Thursday, February 5, 2015

Am I Having an Identitarian Crisis?

The Derb reviews "the first specimen known to me of Identitarian fiction" — White Identitarianism. The synopsis:
    The action of the novel takes place from March to August of 1998 in Chicago. The four principals are coevals, aged about 21. Three of them are students at the university: roommates Ethan and Logan, and Logan’s friend Prudence. The fourth is Mark, who works in a stonemason’s yard. Prudence is American-born of Korean ancestry, while the other three are all white gentiles.

    Mark meets Prudence in a bar and they fall for each other. A love affair commences, and the novel’s main storyline follows the trajectory of that affair.

    The way the book is structured, though, only the first and last thirds of it are properly narrative. The middle third is a dorm room debate between Logan and Ethan that took place a year previous to Mark’s encounter with Prudence. The title of this middle section is “Universalism vs. Nationalism.” Logan takes the universalist position, Ethan the nationalist one.

    So this is didactic fiction, a novel with a lesson. That debate in the middle third of the book provides an intellectual underpinning for the Identitarian drama played out between Mark and Prudence.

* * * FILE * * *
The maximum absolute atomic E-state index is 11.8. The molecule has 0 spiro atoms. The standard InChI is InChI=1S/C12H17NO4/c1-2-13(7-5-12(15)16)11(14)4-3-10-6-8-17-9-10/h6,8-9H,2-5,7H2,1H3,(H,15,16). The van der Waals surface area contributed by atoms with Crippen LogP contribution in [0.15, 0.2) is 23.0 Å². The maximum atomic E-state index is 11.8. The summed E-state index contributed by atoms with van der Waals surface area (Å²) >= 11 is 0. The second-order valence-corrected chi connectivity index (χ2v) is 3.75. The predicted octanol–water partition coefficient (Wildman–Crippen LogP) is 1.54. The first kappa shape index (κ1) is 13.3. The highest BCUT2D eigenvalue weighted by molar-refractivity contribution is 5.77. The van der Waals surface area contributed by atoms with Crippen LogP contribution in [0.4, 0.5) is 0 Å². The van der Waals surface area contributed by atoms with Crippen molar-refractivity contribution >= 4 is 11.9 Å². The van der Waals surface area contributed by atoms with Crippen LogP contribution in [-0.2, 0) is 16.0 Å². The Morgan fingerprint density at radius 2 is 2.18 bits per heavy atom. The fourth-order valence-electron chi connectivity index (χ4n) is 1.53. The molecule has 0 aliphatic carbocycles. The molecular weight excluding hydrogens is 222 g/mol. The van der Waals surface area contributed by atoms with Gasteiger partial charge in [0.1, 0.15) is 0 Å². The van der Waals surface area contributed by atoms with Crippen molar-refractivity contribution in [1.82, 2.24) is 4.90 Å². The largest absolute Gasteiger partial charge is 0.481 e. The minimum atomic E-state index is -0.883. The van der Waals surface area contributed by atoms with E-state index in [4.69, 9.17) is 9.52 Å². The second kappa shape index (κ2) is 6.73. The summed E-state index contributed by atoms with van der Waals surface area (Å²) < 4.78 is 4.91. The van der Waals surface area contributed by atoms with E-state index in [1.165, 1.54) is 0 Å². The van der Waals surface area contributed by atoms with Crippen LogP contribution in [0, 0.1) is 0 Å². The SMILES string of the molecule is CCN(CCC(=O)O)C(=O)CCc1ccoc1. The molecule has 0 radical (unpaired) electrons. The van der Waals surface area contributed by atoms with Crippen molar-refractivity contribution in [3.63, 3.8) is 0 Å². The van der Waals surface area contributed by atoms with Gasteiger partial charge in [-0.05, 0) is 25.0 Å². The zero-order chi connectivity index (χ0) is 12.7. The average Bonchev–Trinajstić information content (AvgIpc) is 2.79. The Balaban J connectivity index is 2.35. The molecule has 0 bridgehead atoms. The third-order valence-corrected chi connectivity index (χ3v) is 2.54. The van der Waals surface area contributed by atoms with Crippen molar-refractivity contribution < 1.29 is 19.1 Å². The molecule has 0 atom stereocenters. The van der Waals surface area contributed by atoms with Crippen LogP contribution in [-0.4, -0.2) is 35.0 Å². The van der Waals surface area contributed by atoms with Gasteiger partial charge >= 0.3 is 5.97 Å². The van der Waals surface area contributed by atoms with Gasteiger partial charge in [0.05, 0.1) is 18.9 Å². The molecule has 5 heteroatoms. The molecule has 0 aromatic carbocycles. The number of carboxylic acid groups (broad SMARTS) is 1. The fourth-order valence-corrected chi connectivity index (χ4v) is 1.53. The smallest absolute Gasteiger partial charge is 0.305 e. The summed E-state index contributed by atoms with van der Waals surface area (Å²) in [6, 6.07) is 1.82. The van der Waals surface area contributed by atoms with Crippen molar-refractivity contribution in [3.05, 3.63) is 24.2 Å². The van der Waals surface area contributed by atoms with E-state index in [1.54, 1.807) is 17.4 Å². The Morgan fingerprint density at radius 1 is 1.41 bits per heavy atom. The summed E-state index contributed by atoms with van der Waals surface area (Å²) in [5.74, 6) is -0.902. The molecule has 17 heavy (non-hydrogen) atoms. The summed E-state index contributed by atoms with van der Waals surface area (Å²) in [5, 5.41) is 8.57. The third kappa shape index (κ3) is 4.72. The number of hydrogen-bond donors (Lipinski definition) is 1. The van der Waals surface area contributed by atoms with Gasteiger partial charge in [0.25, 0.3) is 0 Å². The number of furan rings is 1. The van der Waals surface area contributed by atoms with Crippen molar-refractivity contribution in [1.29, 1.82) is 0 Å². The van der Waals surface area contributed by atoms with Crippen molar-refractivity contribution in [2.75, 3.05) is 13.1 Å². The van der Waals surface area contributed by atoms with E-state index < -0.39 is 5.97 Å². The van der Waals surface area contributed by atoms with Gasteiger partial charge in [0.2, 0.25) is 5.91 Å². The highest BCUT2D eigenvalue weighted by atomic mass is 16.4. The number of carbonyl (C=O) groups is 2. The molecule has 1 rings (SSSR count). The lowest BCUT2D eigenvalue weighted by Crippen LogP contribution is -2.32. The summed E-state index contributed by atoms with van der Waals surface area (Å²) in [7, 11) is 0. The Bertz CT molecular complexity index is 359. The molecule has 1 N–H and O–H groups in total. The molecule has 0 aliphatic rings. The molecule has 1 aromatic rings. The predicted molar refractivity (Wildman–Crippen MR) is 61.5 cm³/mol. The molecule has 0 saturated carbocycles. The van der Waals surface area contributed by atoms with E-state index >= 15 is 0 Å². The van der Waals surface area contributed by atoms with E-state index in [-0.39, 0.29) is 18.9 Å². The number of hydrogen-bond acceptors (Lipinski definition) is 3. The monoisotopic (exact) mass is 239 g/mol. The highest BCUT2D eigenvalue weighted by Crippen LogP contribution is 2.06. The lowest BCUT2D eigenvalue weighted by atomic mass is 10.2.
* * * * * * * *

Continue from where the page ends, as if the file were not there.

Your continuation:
Mark, the protagonist of the novel’s narrative part, is thoughtful and bookish, or at any rate not un-bookish, in spite of having no college education. He is subject to “periodic fits of intellectual agitation”; but until Prudence enters his life he has no idea how to organize those fits in any one direction.

    Prudence is Korean by blood, but not otherwise. Her tastes are all Western: concert music (she plays the piano), Shakespeare, ancient Greece. She is something of an improver, and draws Mark into her interests. They read Euripides together “with fury and passion” and visit art galleries. All this has the unintended effect of awakening Mark to his racial identity.

    The awakening process gets a boost from another quarter, too. Mark’s boss at the stonemasonry yard, a Lithuanian, has a daughter whom he brings in to do secretarial duties in her summer vacation. This daughter, Kristina, is an idealized North-European female, a long-boned blonde beauty. Mark is smitten by her, though not sufficiently to detach his affections from Prudence.

    Kristina’s sudden departure—she is hired by a modeling agency—precipitates a psychic crisis in Mark. Although he still loves Prudence, he now sees her as “an outsider, an observer who soaks it [i.e. Western culture] up like a connoisseur, she is not of it.”
Like the reviewer, "I can’t be an Identitarian, though; I was born too soon." Still, I can relate.

But only so far. I might share the protagonist's "love of the Greek life, admiration for the determination and might of Rome [not really], and respect for individual heroes of Western history," these do not "fill [my] heart with white pride." That's just far too abstract an idea. The "American-born of Korean ancestry" is closer to home than the Lithuanian daughter.

Better the reviewer's call to return to "Western nations of my childhood, which guarded their ethnic identity and kept immigration to a trickle, not out of Identitarian pride but from simple, commonsensical ... prudence."

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